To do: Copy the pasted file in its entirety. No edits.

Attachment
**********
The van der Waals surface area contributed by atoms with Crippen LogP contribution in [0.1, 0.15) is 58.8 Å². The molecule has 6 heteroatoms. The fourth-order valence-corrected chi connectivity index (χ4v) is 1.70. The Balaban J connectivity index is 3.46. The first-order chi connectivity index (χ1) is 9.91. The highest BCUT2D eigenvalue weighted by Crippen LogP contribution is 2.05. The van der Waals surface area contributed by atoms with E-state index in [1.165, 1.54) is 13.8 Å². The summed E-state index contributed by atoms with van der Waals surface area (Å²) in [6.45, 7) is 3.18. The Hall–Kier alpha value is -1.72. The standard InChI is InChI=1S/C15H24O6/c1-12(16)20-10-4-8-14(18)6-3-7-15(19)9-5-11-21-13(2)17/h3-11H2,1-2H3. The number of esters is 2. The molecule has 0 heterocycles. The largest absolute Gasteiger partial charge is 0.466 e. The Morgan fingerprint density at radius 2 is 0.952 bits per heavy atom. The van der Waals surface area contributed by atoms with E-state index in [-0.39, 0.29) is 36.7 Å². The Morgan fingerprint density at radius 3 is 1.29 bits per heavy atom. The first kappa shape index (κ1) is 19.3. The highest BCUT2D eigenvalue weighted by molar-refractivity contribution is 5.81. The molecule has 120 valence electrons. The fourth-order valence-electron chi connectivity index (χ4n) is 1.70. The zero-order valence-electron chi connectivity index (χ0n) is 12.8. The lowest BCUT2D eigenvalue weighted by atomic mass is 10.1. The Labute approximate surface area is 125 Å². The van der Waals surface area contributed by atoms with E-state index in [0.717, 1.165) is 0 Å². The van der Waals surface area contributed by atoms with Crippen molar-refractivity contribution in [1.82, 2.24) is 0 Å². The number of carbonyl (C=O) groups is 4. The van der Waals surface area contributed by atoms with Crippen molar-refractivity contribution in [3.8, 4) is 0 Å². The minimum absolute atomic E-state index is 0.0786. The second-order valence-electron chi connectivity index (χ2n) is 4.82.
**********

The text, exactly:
The van der Waals surface area contributed by atoms with Crippen LogP contribution in [0.1, 0.15) is 58.8 Å². The molecule has 6 heteroatoms. The fourth-order valence-corrected chi connectivity index (χ4v) is 1.70. The Balaban J connectivity index is 3.46. The first-order chi connectivity index (χ1) is 9.91. The highest BCUT2D eigenvalue weighted by Crippen LogP contribution is 2.05. The van der Waals surface area contributed by atoms with E-state index in [1.165, 1.54) is 13.8 Å². The summed E-state index contributed by atoms with van der Waals surface area (Å²) in [6.45, 7) is 3.18. The Hall–Kier alpha value is -1.72. The standard InChI is InChI=1S/C15H24O6/c1-12(16)20-10-4-8-14(18)6-3-7-15(19)9-5-11-21-13(2)17/h3-11H2,1-2H3. The number of esters is 2. The molecule has 0 heterocycles. The largest absolute Gasteiger partial charge is 0.466 e. The Morgan fingerprint density at radius 2 is 0.952 bits per heavy atom. The van der Waals surface area contributed by atoms with E-state index in [-0.39, 0.29) is 36.7 Å². The Morgan fingerprint density at radius 3 is 1.29 bits per heavy atom. The first kappa shape index (κ1) is 19.3. The highest BCUT2D eigenvalue weighted by molar-refractivity contribution is 5.81. The molecule has 120 valence electrons. The fourth-order valence-electron chi connectivity index (χ4n) is 1.70. The zero-order valence-electron chi connectivity index (χ0n) is 12.8. The lowest BCUT2D eigenvalue weighted by atomic mass is 10.1. The Labute approximate surface area is 125 Å². The van der Waals surface area contributed by atoms with E-state index in [0.717, 1.165) is 0 Å². The van der Waals surface area contributed by atoms with Crippen molar-refractivity contribution in [1.82, 2.24) is 0 Å². The number of carbonyl (C=O) groups is 4. The van der Waals surface area contributed by atoms with Crippen molar-refractivity contribution in [3.8, 4) is 0 Å². The minimum absolute atomic E-state index is 0.0786. The second-order valence-electron chi connectivity index (χ2n) is 4.82.